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How to start building a pension in your 40s in three easy steps

Written by: Romi Savova
The earlier you start saving for retirement the better, but don't panic if you've left it until later in life to open a pension.

The idea of building a decent pension from scratch at the age of 40 might seem impossible. It’s important to remember, however, that your 40s are a time when you’re likely to be at your peak earning potential, with somewhere between 15-30 years still to go until you can draw your pensions. By staying on top of your pension and planning ahead, you can build the retirement you want, starting today.

Find out how much you need to save

There are a few rules of thumb when it comes to pension saving, such as putting away 15% of your salary or dividing your age by two. However, a pension calculator can provide more personalised guidance, helping you figure out how much you need to save in order to afford the retirement you want.

Most calculators will give you the option of adding the State Pension so you can see a realistic estimate of what your income is likely to be and, crucially, if you’re on track.

We recently carried out a 2019 Pension Landscape survey, which found that if savers were to make an additional contribution of just £100 a month, on top of their auto-enrolment contributions, they could make a significant difference to their retirement.

Don’t miss out on free money

Many savers are unaware that they can claim tax top ups on their personal pension contributions, meaning they are effectively missing out on “free money” from the government. Basic rate taxpayers can get a 25% tax top up, while higher and additional rate taxpayers can claim a further 25% and 31% respectively through their self-assessment tax returns. The great thing about tax relief is that almost anyone can benefit from it – whether self-employed, in part-time employment or not working at all.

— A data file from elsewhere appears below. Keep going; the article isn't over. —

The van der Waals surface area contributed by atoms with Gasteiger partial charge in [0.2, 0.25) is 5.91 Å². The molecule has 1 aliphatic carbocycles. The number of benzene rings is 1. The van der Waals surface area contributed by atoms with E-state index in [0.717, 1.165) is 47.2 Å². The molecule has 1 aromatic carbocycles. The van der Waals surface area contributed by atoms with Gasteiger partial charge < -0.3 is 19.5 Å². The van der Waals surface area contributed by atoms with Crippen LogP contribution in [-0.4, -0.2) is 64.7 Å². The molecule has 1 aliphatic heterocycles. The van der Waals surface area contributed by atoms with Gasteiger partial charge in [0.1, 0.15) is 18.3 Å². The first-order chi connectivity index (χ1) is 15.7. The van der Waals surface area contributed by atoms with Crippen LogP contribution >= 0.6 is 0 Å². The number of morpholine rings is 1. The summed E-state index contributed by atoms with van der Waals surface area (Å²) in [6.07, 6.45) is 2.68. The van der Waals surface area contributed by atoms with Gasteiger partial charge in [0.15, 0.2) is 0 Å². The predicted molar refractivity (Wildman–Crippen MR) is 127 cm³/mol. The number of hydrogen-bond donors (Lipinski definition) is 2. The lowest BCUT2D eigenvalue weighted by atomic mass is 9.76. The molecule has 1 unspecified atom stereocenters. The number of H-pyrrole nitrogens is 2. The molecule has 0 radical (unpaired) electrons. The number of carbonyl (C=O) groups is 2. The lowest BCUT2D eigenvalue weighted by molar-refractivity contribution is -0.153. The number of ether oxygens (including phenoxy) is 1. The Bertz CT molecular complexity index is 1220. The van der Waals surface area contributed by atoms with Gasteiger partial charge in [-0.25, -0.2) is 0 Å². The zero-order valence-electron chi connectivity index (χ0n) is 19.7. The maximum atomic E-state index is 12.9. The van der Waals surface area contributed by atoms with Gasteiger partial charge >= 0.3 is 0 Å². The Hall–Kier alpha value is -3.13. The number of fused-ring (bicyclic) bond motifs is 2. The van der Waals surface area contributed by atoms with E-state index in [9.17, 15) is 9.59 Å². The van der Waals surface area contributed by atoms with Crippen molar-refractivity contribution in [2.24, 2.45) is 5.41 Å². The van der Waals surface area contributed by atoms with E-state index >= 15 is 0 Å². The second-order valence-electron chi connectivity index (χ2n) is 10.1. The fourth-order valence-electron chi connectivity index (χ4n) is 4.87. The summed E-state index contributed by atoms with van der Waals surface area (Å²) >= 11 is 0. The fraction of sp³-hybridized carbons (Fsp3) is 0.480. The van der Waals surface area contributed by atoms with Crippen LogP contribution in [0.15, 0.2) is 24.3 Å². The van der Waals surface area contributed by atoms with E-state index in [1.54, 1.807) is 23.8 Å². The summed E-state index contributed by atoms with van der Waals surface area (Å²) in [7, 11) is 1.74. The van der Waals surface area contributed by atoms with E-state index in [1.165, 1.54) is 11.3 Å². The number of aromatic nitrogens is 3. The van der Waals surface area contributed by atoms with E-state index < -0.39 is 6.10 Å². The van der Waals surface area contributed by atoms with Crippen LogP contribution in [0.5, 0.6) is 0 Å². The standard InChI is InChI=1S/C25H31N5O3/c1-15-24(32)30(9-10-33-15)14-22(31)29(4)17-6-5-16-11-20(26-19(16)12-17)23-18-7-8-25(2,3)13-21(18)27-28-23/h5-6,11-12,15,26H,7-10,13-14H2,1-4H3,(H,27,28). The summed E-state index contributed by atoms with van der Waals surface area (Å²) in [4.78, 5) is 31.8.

If you work in the UK and earn more than £10,000 a year, under the rules of auto-enrolment your employer must contribute 3% of your qualifying earnings by law, while you pay in 5%. If you can afford to pay more than 5% into your workplace pension, and your employer will match your contributions, this can be a great way to add even more “free money” to your pension.

Move your pensions as soon as you change jobs

The Department for Work and Pensions estimates that the average person could have 11 pension pots from 11 employers during their lifetime. If you move house, and don’t update every provider, it’s unlikely you’ll continue receiving regular statements, making it impossible to know how much you are paying in fees, or how your investments are performing. It can also be easy to forget where your money’s saved.

To avoid losing track, it’s worth considering consolidating your old pensions into one pot. This can help you better manage your retirement savings and potentially save you money in the long-run as you’ll have one clear balance, one fee and can easily track the performance of your investments.

Romi Savova is CEO of online pension provider, PensionBee 

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